Further corroboration of the findings came from a study of mortality12 in a large Swedish cohort of construction workers, including 30,427 men with exposure to metal fumes. Risks of death from pneumonia were elevated 2.3-fold overall, and by 3.7- and 5.8-fold respectively when lobar pneumonia and pneumococcal pneumonia were analysed as subgroups of interest; while the relative risk of infectious pneumonia was only 1.16 in retired workers with former exposure.
Bringing the story up to date are one more analysis of occupational mortality and a survey of patients hospitalised with IPD. In the first of these, Palmer et al published risk estimates from the latest analysis of occupational mortality for ONS in England and Wales during 1991-2000.13 Confirming earlier observations, excesses of mortality were found from pneumococcal and lobar pneumonia (54 deaths vs. 27.3 expected) and from pneumonias other than bronchopneumonia (71 vs. 52.4), but no excess from these causes at older ages, or from bronchopneumonia at any age. Thus, despite potentially better workplace controls on exposure, the hazard remains manifest in the most recent national statistics. Elsewhere, a study by Wong et al,14 of cases of IPD confirmed at a microbiological reference laboratory in Alberta Canada, implied a rate among welders of 22.7/100000 population/year, 2.7 times higher than in the general adult population aged 18-65 years.
Deaths from pneumonia in young adults are comparatively rare, as is IPD,14,15 but the analysis by Palmer et al found that the attributable mortality from metal fume (45.3 excess deaths) in England and Wales during 1991-2000 was not trivial in comparison with an estimated 62.6 deaths from occupational asthma over the same period.13 Using data from various sources, the HSE has since made a similar estimate of attributable mortality.16
It may be said that, although efforts to control welding fume exposure at source are ongoing, this long-standing hazard has been relatively under-appreciated in the UK, especially since the first report by Coggon et al appeared in The Lancet in 1994 under the title “Lobar pneumonia: an occupational disease in welders”. However, in 2001 the Norwegian Labour Inspection Authority (NLIA) issued a warning to Norwegian physicians about the potentially lethal risk of fumes from thermal metal work.17 The NLIA had received three independent reports of deaths from pneumonia with septicaemia among previously healthy men aged 50 to 55 years (all three exposed to welding fumes immediately before they fell ill), and had also identified nine cases of non-fatal pneumonia – three in workers exposed to fumes from cutting, grinding, and welding, who were hospitalised with lobar pneumonia, and six in workers engaged on reconstruction work inside a ship’s hull, who were managed as outpatients.18 Case reports linking fatal pneumonia in welders and metal fume exposed occupations with atypical micro-organisms also form a part of the record.19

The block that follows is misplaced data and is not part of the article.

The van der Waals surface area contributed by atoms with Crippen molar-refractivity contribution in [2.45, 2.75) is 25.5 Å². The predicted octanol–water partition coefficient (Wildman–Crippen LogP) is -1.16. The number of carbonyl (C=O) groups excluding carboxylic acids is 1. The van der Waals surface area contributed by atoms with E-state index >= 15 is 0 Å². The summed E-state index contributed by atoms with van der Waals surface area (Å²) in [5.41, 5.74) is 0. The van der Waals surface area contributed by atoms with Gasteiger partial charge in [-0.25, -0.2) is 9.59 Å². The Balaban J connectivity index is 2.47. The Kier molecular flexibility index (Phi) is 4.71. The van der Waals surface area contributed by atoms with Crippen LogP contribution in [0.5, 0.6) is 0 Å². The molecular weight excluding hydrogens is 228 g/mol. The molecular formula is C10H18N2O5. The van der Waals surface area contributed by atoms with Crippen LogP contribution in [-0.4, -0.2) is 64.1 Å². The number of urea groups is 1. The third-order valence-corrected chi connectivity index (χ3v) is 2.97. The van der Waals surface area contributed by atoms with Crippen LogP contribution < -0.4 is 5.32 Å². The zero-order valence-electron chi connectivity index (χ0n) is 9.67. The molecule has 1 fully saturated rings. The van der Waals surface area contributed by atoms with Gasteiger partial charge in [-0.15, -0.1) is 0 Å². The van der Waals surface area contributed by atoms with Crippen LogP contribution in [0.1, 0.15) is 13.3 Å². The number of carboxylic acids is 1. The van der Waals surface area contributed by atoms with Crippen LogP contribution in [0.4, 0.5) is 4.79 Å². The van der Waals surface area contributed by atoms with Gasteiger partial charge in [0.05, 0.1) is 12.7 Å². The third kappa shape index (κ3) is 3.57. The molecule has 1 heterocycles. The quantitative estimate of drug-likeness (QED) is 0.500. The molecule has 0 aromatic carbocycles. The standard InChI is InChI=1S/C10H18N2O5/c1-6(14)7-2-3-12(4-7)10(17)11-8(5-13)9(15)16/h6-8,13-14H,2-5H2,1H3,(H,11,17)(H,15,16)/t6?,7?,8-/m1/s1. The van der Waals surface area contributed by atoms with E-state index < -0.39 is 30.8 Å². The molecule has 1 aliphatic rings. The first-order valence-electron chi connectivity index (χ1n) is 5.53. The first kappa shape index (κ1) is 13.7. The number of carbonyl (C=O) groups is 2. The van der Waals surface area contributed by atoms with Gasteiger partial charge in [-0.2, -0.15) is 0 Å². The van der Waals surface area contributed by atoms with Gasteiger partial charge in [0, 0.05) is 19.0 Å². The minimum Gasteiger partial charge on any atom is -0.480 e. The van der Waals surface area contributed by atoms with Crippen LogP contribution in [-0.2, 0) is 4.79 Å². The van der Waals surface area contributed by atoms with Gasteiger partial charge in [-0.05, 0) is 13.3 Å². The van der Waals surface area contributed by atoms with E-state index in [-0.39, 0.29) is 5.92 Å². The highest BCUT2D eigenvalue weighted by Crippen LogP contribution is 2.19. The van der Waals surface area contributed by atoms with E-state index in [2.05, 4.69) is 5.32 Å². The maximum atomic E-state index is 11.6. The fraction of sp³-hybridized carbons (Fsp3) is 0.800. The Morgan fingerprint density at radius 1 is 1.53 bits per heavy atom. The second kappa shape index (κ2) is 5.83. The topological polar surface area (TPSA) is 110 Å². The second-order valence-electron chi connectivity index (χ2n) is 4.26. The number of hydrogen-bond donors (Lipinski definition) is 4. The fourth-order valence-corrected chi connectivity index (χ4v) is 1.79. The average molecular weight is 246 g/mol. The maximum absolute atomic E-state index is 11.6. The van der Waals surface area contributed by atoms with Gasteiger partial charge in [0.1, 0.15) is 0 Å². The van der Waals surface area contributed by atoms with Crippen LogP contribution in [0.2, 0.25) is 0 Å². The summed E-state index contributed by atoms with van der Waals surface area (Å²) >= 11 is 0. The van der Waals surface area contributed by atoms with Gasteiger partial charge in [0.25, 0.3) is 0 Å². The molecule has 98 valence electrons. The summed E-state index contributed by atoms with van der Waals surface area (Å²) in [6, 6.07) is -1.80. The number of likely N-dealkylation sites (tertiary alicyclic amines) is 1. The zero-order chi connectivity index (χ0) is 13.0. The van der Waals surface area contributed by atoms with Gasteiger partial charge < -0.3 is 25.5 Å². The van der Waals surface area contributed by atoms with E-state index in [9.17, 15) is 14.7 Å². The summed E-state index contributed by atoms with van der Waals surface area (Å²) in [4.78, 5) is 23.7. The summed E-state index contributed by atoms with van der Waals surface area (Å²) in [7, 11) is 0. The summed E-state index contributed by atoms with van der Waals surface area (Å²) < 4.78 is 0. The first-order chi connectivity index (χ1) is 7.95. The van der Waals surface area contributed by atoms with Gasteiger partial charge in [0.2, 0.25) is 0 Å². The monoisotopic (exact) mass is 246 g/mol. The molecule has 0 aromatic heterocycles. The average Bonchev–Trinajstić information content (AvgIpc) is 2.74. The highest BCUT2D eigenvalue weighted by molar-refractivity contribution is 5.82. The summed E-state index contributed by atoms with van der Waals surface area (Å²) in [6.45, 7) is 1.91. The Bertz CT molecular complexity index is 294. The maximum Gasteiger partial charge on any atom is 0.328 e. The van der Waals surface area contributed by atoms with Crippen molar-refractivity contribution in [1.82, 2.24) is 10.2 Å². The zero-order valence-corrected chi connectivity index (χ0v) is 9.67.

The NLIA urged physicians to inquire about occupational exposures in working-aged patients with pneumonia; but the more direct and pressing need, to ensure effective controls, has been problematic for several reasons. Although some data suggest that that chronic exposure to metal fume blunts responsiveness to inhaled particulate matter (favouring the free radical injury hypothesis),20 the exact underlying mechanisms remain elusive, with mechanistic chamber experiments ongoing (K Palmer, personal communication). In the absence of suitable biomarkers of risk, the dose-response relationship and therefore the level below which exposures should be controlled have not yet been defined.
However, the writers of the Green Book, the Joint Committee on Vaccination and Immunisation (JCVI), have now acted on available evidence to advise personal protection for the worker.3 Specifically, they advise that: “There is a strong association between welding and the development of pneumococcal disease, particularly lobar pneumonia …. Therefore, welders who have not received the pneumococcal polysaccharide vaccine (PPV23) previously, should be offered a single dose of 0.5ml of PPV23 vaccine… Employers should ensure that provision is in place for workers to receive PPV23.”
Much is known already about the properties and efficacy of this vaccination and about alternative choices.3 Vaccination against pneumococcal pneumonia is available worldwide in the form of several different vaccines. The vaccine commonly given in childhood in the UK, the pneumococcal conjugate vaccine, prevents infection with seven different serotypes; while the vaccine given in adulthood, the pneumococcal polysaccharide vaccine (PPV23), contains purified capsular polysaccharide from each of 23 capsular types of pneumococcus.
The vaccine is safe and most healthy adults develop a good antibody response to a single dose of PPV by the third week following immunisation. PPV23 will not prevent pneumococcal pneumonia arising from a serotype absent from the vaccine. pneumonias cause by other microorganisms, or pneumonitis secondary to inhalation of metal fume. However, the 23 types included in the vaccine account for 96% of the pneumococcal isolates that cause serious infection in the UK, and PPV has been estimated by a Cochrane review to be 74% effective (95%CI 56-85%) in preventing IPD, with similar estimates in relation to the prevention of pneumococcal pneumonia.21